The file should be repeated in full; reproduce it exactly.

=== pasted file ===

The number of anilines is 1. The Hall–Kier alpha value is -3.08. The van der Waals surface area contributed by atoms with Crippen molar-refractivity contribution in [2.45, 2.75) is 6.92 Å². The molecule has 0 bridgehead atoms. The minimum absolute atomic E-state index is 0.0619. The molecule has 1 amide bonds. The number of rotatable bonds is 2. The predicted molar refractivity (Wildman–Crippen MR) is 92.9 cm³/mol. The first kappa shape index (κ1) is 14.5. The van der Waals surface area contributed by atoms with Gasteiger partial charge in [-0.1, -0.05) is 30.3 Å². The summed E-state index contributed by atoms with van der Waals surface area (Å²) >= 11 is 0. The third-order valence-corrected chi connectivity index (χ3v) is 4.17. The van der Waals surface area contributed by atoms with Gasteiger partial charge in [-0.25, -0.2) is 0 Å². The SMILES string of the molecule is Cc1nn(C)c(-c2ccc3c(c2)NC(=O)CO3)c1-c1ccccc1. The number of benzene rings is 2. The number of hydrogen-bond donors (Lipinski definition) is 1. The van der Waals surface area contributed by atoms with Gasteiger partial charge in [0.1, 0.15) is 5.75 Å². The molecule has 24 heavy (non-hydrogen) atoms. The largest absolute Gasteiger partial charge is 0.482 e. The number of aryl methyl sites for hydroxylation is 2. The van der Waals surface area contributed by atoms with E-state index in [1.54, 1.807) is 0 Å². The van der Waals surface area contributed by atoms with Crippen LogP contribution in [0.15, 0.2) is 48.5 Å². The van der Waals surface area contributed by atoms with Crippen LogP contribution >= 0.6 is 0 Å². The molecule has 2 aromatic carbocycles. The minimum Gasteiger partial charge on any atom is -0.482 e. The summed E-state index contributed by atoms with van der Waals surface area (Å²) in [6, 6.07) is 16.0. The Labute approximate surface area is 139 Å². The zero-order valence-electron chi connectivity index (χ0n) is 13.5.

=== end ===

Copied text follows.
The number of anilines is 1. The Hall–Kier alpha value is -3.08. The van der Waals surface area contributed by atoms with Crippen molar-refractivity contribution in [2.45, 2.75) is 6.92 Å². The molecule has 0 bridgehead atoms. The minimum absolute atomic E-state index is 0.0619. The molecule has 1 amide bonds. The number of rotatable bonds is 2. The predicted molar refractivity (Wildman–Crippen MR) is 92.9 cm³/mol. The first kappa shape index (κ1) is 14.5. The van der Waals surface area contributed by atoms with Gasteiger partial charge in [-0.1, -0.05) is 30.3 Å². The summed E-state index contributed by atoms with van der Waals surface area (Å²) >= 11 is 0. The third-order valence-corrected chi connectivity index (χ3v) is 4.17. The van der Waals surface area contributed by atoms with Gasteiger partial charge in [-0.25, -0.2) is 0 Å². The SMILES string of the molecule is Cc1nn(C)c(-c2ccc3c(c2)NC(=O)CO3)c1-c1ccccc1. The number of benzene rings is 2. The number of hydrogen-bond donors (Lipinski definition) is 1. The van der Waals surface area contributed by atoms with Gasteiger partial charge in [0.1, 0.15) is 5.75 Å². The molecule has 24 heavy (non-hydrogen) atoms. The largest absolute Gasteiger partial charge is 0.482 e. The number of aryl methyl sites for hydroxylation is 2. The van der Waals surface area contributed by atoms with E-state index in [1.54, 1.807) is 0 Å². The van der Waals surface area contributed by atoms with Crippen LogP contribution in [0.15, 0.2) is 48.5 Å². The van der Waals surface area contributed by atoms with Crippen LogP contribution >= 0.6 is 0 Å². The molecule has 2 aromatic carbocycles. The minimum Gasteiger partial charge on any atom is -0.482 e. The summed E-state index contributed by atoms with van der Waals surface area (Å²) in [6, 6.07) is 16.0. The Labute approximate surface area is 139 Å². The zero-order valence-electron chi connectivity index (χ0n) is 13.5.